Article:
A design feature is the ability of each transducer 12 and 30 in dual mode transducer 10 to operate separately and efficiently without adversely affecting the other transducer. This is accomplished by designing the high frequency transducer 30 to be nodally mounted with a rigid connection. In considering the design of the high frequency transducer 30, three types of transducers were considered: the quarter-wave resonator, the half-wave resonator, and the tonpilz. Initially the quarter-wave resonator appears to be ideal. One simply makes the head mass of the low frequency transducer a group of quarter-wave ceramic resonators and thus when the low frequency transducer is excited, the low frequency transducer sees the high frequency ceramic head mass assembly as simply a solid mass and thus is very appropriate to transmit the acoustic energy into the medium. Unfortunately, the high frequency operation is far from simplistic. The quarter-wave transducer operates in its natural mode based on the transducer being placed on a backing which either exhibits an infinite impedance to the transducer or itself is a quarter wavelength thick in the frequency band of interest. What the quarter-wave resonator sees is the remainder of the low frequency transducer in its own acoustically isolated structure and it is neither a quarter wavelength thick nor an infinite impedance. The half-wave resonator requires acoustic isolation at its tail to function in that mode. If one installs this type transducer as the head mass of the low frequency transducer and further places an acoustic isolation mechanism at its tail, one effectively acoustically shorts out the low frequency transducer. One ends up with a very large impedance mismatch between the low frequency head mass including the half-wave transducers and the tonpilz ceramic driver. The device does not work well. One approach to improve performance is to utilize an acoustic isolation mechanism which is rigid at low frequencies and looks like a pressure release at the higher frequencies. Computer simulation of a mechanism which appeared to have the correct compliance characteristics produced disastrous results and that approach was dropped. At this point in the development, the present transducer was conceived.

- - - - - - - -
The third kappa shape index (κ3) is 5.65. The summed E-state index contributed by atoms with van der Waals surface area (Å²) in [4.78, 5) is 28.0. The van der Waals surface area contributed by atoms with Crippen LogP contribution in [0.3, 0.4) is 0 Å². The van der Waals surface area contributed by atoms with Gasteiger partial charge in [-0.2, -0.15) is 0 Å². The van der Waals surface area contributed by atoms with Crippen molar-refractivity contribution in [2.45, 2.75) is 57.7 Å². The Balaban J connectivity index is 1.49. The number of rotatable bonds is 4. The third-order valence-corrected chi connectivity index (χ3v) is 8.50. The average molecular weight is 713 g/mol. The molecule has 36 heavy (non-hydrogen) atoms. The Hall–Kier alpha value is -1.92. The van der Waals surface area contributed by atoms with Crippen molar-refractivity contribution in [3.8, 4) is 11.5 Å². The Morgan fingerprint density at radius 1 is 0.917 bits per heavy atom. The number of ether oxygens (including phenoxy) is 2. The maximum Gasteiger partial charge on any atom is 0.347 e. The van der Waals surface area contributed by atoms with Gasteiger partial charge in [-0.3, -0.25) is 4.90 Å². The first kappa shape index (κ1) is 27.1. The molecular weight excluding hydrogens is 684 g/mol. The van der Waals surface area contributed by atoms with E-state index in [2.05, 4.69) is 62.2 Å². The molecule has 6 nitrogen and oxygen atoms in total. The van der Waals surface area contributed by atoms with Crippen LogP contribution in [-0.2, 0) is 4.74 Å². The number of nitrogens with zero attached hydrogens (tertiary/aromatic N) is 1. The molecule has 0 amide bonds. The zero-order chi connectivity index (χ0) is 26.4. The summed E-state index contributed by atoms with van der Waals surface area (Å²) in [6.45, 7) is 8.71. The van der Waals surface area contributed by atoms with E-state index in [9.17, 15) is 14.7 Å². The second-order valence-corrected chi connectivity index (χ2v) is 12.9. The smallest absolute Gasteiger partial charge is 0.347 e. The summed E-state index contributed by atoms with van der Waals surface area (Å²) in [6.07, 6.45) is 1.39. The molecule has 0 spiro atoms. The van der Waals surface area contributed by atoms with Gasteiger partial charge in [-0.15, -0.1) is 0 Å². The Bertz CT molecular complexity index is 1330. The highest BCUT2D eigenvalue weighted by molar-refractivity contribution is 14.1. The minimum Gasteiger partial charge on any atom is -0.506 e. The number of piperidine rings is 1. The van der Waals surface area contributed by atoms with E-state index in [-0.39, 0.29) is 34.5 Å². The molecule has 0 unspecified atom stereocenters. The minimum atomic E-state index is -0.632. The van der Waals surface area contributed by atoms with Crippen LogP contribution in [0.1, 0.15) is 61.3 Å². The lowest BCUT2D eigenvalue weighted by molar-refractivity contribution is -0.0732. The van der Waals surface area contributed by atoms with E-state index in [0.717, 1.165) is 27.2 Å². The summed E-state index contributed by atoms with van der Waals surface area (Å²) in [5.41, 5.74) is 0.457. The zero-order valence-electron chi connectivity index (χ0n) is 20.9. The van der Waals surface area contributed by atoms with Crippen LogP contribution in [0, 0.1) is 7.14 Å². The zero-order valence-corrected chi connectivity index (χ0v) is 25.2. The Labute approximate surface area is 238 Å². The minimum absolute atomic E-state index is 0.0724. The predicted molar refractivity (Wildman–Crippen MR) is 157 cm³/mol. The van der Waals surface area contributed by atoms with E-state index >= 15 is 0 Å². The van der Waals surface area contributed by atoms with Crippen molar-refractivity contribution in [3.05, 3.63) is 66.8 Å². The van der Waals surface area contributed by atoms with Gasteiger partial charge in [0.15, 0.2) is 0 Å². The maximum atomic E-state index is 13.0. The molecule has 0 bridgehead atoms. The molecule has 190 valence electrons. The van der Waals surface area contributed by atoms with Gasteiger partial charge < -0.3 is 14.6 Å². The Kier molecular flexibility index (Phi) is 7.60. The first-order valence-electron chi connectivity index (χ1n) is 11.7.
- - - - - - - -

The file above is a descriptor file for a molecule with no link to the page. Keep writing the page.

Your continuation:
There has therefore been described a transducer unit operable in an underwater medium having two separate transducers operating at the same frequency with different bandwidths. The first transducer utilizes a low frequency and provides a broad bandwidth. The second transducer is nodally mounted to the first transducer. The second transducer utilizes a pair of higher frequencies that mix in the water forming a narrow beamwidth at the difference frequency. This difference frequency is the same frequency as the low frequency.
It will be understood that various changes in details, materials, steps and arrangement of parts, which have been herein described and illustrated in order to explain the nature of the invention may be made by those skilled in the art within the principle and scope of the invention as expressed in the appended claims.
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|U.S. Classification||310/334, 367/158, 367/155, 367/92, 310/337|
|International Classification||B06B1/06, G10K11/34|
|Cooperative Classification||B06B1/0618, G10K11/343|
|European Classification||B06B1/06C2C, G10K11/34C2|